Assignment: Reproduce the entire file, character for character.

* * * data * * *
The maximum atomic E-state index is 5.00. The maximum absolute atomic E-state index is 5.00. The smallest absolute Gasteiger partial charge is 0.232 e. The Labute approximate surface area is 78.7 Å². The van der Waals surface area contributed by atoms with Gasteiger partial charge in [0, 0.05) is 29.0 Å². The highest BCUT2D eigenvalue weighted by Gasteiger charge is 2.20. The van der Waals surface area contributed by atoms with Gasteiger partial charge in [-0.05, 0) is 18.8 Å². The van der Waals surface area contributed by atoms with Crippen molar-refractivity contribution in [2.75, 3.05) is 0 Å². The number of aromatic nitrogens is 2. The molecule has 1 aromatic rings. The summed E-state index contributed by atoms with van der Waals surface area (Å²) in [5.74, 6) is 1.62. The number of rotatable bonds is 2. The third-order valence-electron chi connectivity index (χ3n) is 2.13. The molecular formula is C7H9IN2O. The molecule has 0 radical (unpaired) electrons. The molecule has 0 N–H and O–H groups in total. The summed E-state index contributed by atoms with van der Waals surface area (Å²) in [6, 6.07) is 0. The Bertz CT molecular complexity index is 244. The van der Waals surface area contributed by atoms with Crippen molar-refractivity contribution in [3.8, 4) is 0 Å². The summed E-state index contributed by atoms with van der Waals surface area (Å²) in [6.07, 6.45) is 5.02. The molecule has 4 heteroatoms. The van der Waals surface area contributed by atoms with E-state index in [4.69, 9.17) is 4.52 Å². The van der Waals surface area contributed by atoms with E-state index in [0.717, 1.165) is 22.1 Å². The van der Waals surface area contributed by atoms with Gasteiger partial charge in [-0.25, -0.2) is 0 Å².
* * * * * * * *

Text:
The maximum atomic E-state index is 5.00. The maximum absolute atomic E-state index is 5.00. The smallest absolute Gasteiger partial charge is 0.232 e. The Labute approximate surface area is 78.7 Å². The van der Waals surface area contributed by atoms with Gasteiger partial charge in [0, 0.05) is 29.0 Å². The highest BCUT2D eigenvalue weighted by Gasteiger charge is 2.20. The van der Waals surface area contributed by atoms with Gasteiger partial charge in [-0.05, 0) is 18.8 Å². The van der Waals surface area contributed by atoms with Crippen molar-refractivity contribution in [2.75, 3.05) is 0 Å². The number of aromatic nitrogens is 2. The molecule has 1 aromatic rings. The summed E-state index contributed by atoms with van der Waals surface area (Å²) in [5.74, 6) is 1.62. The number of rotatable bonds is 2. The third-order valence-electron chi connectivity index (χ3n) is 2.13. The molecular formula is C7H9IN2O. The molecule has 0 radical (unpaired) electrons. The molecule has 0 N–H and O–H groups in total. The summed E-state index contributed by atoms with van der Waals surface area (Å²) in [6, 6.07) is 0. The Bertz CT molecular complexity index is 244. The van der Waals surface area contributed by atoms with Crippen molar-refractivity contribution in [3.8, 4) is 0 Å². The summed E-state index contributed by atoms with van der Waals surface area (Å²) in [6.07, 6.45) is 5.02. The molecule has 4 heteroatoms. The van der Waals surface area contributed by atoms with E-state index in [4.69, 9.17) is 4.52 Å². The van der Waals surface area contributed by atoms with E-state index in [0.717, 1.165) is 22.1 Å². The van der Waals surface area contributed by atoms with Gasteiger partial charge in [-0.25, -0.2) is 0 Å².